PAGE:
Our 7-year-old son Aiden has caught the golf bug.
Thanks (if you can call it that) to the coronavirus, his summer has included zero innings on the baseball diamond but plenty of time on the links. He and I have gotten in some holes or hit a bucket of balls on the range once a week or so.
To give you a sense of how bad his itch is at the moment, he competed in last week’s Galesburg Junior All-City tournament. No more than two hours after we got home from the final round, he turned to me and asked, “Dad, can we play golf today?”
The good news about having a kid who likes golf is that it means I get to golf, too.
The bad news about having a kid who likes golf is that it means I have to pay more money for golf.
Golf has a reputation of having an intimidating price tag, but I’ve found out you don’t necessarily need to break the bank in learning to play. Being the cheapskate dad that I am, here are three ways we’ve helped our son get acclimated to the game without having to fork over too much coin.
Oak Run Junior Golf Camp
Held weekly in June and July (just July this year because of COVID-19), Aiden has participated in this each of the last two summers and loved every minute of it. For the bargain-basement price of $3 each week you show up, campers get an hour of instruction from Oak Run’s PGA professional, Brett Horton.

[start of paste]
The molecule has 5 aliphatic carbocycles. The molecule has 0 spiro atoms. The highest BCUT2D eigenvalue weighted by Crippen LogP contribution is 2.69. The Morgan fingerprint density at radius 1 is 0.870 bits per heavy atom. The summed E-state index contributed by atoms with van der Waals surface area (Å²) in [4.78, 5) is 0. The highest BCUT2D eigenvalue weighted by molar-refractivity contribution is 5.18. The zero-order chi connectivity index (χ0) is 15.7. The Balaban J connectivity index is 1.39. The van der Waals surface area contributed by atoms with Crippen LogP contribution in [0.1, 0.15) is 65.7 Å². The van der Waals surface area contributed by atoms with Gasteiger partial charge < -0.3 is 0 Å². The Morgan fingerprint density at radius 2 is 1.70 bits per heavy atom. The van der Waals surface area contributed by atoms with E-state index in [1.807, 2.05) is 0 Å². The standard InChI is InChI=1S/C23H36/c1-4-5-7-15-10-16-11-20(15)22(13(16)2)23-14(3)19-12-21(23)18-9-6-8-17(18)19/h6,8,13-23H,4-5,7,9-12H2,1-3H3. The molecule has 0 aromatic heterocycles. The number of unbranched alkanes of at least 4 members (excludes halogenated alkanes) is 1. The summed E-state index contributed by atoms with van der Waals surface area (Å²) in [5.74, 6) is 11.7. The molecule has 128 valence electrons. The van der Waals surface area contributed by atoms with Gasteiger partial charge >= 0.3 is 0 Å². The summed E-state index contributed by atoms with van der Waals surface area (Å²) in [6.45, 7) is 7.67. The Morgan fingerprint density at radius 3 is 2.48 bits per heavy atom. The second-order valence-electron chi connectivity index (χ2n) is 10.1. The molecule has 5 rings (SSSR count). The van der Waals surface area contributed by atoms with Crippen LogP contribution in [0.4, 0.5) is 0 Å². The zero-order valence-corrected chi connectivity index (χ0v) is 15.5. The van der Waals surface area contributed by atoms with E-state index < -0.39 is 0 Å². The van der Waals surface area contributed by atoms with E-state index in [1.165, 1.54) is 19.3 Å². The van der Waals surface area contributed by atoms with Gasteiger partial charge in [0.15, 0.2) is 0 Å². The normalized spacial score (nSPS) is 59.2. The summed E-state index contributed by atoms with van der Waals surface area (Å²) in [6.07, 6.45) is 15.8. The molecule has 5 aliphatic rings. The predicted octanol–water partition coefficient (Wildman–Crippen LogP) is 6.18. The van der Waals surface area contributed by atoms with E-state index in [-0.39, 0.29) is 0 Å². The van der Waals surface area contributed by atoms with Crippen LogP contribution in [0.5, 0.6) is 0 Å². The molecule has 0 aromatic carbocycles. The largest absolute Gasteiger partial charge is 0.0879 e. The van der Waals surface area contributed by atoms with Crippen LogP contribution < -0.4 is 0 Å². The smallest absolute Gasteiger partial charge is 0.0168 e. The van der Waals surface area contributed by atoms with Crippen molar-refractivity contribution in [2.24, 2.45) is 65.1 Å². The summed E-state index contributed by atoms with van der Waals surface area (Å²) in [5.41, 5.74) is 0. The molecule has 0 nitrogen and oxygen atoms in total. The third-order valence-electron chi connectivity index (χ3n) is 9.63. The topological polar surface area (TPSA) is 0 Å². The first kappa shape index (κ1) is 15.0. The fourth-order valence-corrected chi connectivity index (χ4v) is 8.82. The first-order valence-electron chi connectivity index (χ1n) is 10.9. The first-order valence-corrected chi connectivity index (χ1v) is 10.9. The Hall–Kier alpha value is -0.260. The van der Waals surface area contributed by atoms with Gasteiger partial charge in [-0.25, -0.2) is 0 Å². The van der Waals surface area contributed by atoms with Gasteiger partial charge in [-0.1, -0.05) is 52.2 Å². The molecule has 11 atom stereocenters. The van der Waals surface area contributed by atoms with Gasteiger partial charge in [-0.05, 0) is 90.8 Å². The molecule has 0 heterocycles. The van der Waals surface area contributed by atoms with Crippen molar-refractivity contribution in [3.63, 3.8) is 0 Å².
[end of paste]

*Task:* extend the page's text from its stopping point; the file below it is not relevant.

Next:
Kids learn the basics of the game, elements of the course, go through putting stations and hit balls on the range each week. The highlight is the final week, when all the campers get to show off their skills on the course and play a few holes.
Considering most of my golf lessons boil down to “Don’t do what I do,” this has been a great resource. Brett even gave Aiden a tip on stopping his slice that Aiden then showed me, and it paid immediate dividends for both of us. I didn’t get charged for the lesson, thankfully.
Bunker Links family golf
Galesburg is lucky to have a great public course at its disposal in Bunker Links. It’s even luckier that it offers a discounted rate designed for those learning the game.
After 5 p.m., children can be joined by their parents or grandparents and play to their heart’s desire for just $2.50 per person. If you want to play with a cart, just add another 5 bucks per person, which is still a price you just can’t beat.
This is how we’ve enjoyed most of our rounds, and during the summer you can get a full 18 holes in while having minimal traffic on the course. And if you don’t have clubs for your kid or grandkid, the clubhouse has some youth sets that are available to use.
Golf Learning Center and Academy in Peoria
Located across from Kellogg Golf Course, this year-round facility is great for golfers of any age and includes a driving range, chipping green, putting green and indoor hitting nets. It also features an enjoyable nine-hole par-3 skills course that ranges from 39-90 yards.
We spent an afternoon on the skills course, which costs just $5 for adults and $3 for juniors (Bonus: Juniors are free when with a paying adult) and had such a great experience that we decided to play it one more time before heading home. When we went inside to pay again, we discovered you can play the course as many times as you want that day for the one-time charge.
Now that’s my kind of price.
Aaron Frey is a public relations specialist at Carl Sandburg College. The Bradley University graduate is the former assistant sports editor for The Register-Mail and former sports reporter at the Journal Star. You can follow him on Twitter @Aaron_Frey